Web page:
By chance I found this homestead driving by it one spring day. The foundation is right next to the road and very distinct, but usually masked by brush during the year. There are actually a surprising number of sites like this on back country roads. Homes built in the early or mid 1800’s and then abandoned during the first few decades of the 1900’s are plentiful and in many cases there wasn’t any reason to formally demolish them. They just burned down or fell in on themselves over the years. Like many others, it was used as bottle dump in the 40’s, but it doesn’t have a full cellar as it was built on a rock ledge so the “trash” is limited.
I’ve known about the spot for several years since I first passed by it, but the chance to finally detect around it came from a random local connection and I leapt at the opportunity. In my experience, sites like this have rarely been detected by others and can offer a particularly complete look at the inhabitants.
The structure itself is built into a prominent ledge of slate and I quickly found out that behind the house, usually a very productive place to search, was nearly a sheer cliff. On either side of the house were incredibly steep slopes where I had trouble even keeping my footing. Digging was more of a challenge, but if I was prone to losing my balance on hillside then so would the occupants. Spots like that are usually very dense with lost relics and this was no exception. Almost immediately I dug a few large pieces of iron and then a high signal revealed an intact batwing buckle! Those were produced around the 1830’s and finding one is a sure sign that the spot hasn’t been searched before.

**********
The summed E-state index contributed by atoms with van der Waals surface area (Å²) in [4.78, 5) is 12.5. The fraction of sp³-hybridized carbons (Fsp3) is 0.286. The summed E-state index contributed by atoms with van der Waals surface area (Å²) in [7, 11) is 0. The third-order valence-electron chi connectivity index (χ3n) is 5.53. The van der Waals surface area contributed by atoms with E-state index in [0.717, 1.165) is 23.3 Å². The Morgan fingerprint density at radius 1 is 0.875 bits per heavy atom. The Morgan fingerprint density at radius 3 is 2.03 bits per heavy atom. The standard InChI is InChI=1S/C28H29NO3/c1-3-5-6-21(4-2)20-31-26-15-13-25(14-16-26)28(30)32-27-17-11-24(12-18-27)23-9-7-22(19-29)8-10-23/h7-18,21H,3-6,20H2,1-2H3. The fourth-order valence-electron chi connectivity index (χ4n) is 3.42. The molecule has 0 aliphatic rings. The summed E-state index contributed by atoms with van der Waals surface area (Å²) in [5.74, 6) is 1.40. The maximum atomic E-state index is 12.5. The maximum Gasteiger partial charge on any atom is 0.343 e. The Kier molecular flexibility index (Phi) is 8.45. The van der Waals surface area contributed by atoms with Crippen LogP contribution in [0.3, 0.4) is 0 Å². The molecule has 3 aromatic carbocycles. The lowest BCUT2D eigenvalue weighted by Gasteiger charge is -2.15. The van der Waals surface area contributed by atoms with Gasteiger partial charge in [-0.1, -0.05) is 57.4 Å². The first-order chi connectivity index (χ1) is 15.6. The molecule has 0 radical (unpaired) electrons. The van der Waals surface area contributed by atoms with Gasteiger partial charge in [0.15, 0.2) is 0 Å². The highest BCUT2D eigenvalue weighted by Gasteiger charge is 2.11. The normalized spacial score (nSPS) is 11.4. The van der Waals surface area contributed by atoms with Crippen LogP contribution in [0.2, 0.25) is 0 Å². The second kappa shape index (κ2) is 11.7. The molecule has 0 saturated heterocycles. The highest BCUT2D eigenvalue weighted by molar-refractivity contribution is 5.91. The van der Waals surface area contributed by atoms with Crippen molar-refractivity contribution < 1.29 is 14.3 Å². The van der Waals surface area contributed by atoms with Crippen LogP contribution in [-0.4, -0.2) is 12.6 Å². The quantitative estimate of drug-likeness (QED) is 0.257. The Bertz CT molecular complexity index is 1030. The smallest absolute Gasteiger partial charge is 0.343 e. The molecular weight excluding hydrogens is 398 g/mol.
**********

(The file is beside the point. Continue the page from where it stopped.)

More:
I continued to carefully grid the slope turning up a wide variety of ferrous and non-ferrous relics. Most relics seem to date from the 1870’s to 1890’s which is common even if a site spans the entire 1800’s. In the early 1800’s brass and copper was usually worked partially or entirely by hand making it relatively expensive. Industrial manufacturing brought down the cost of goods with brass and copper. As they become more plentiful they also became more disposable which translates to a greater proportion of lost or discarded relics from that time.
Behind the slate cliff there were also the clear signs of a roadbed. Initially I thought this was a modern addition, but review of the county maps showed a single reference to a sawmill and an accompanying mill pond. Of the four maps though, only one had the mill marked which is unusual. At the end of the road there was a flat area overlooking the river as well as a few piles of fieldstones but nothing distinctive. It wasn’t until I got right up next to the river that I found two parallel walls of rock and the washed out remains of the slipway. The site of the mill!
There were very few signals in the ground around the mill site and I only found 3 relics that may be related. The short period that the mill existed (based on the maps) is uncommon, but would explain the scarcity of targets. My hypothesis is that the mill was washed away in a flood fairly early on in its existence and wasn’t rebuilt. In 1888 there was a well documented flood in the region that destroyed much of the water-powered industry in Nassau and Malden Bridge. It’s very possible that this mill was also a casualty.